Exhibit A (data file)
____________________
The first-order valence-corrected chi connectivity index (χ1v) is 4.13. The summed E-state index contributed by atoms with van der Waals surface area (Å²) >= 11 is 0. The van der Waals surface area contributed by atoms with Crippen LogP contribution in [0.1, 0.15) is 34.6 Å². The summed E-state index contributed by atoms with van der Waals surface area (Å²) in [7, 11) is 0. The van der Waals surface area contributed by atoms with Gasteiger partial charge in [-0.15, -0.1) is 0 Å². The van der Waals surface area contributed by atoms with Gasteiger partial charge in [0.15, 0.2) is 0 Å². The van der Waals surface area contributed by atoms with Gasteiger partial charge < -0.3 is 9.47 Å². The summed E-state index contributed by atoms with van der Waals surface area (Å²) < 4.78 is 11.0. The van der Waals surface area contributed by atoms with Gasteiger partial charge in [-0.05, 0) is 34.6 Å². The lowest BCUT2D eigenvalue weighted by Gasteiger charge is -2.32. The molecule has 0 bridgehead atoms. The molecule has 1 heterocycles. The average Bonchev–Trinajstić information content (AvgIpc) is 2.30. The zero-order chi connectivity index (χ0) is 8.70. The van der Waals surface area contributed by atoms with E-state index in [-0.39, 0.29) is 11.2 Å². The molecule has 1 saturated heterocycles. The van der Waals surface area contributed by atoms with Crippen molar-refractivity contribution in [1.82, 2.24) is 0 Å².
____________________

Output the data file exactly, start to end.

The first-order valence-corrected chi connectivity index (χ1v) is 4.13. The summed E-state index contributed by atoms with van der Waals surface area (Å²) >= 11 is 0. The van der Waals surface area contributed by atoms with Crippen LogP contribution in [0.1, 0.15) is 34.6 Å². The summed E-state index contributed by atoms with van der Waals surface area (Å²) in [7, 11) is 0. The van der Waals surface area contributed by atoms with Gasteiger partial charge in [-0.15, -0.1) is 0 Å². The van der Waals surface area contributed by atoms with Gasteiger partial charge in [0.15, 0.2) is 0 Å². The van der Waals surface area contributed by atoms with Gasteiger partial charge < -0.3 is 9.47 Å². The summed E-state index contributed by atoms with van der Waals surface area (Å²) < 4.78 is 11.0. The van der Waals surface area contributed by atoms with Gasteiger partial charge in [-0.05, 0) is 34.6 Å². The lowest BCUT2D eigenvalue weighted by Gasteiger charge is -2.32. The molecule has 0 bridgehead atoms. The molecule has 1 heterocycles. The average Bonchev–Trinajstić information content (AvgIpc) is 2.30. The zero-order chi connectivity index (χ0) is 8.70. The van der Waals surface area contributed by atoms with E-state index in [-0.39, 0.29) is 11.2 Å². The molecule has 1 saturated heterocycles. The van der Waals surface area contributed by atoms with Crippen molar-refractivity contribution in [1.82, 2.24) is 0 Å².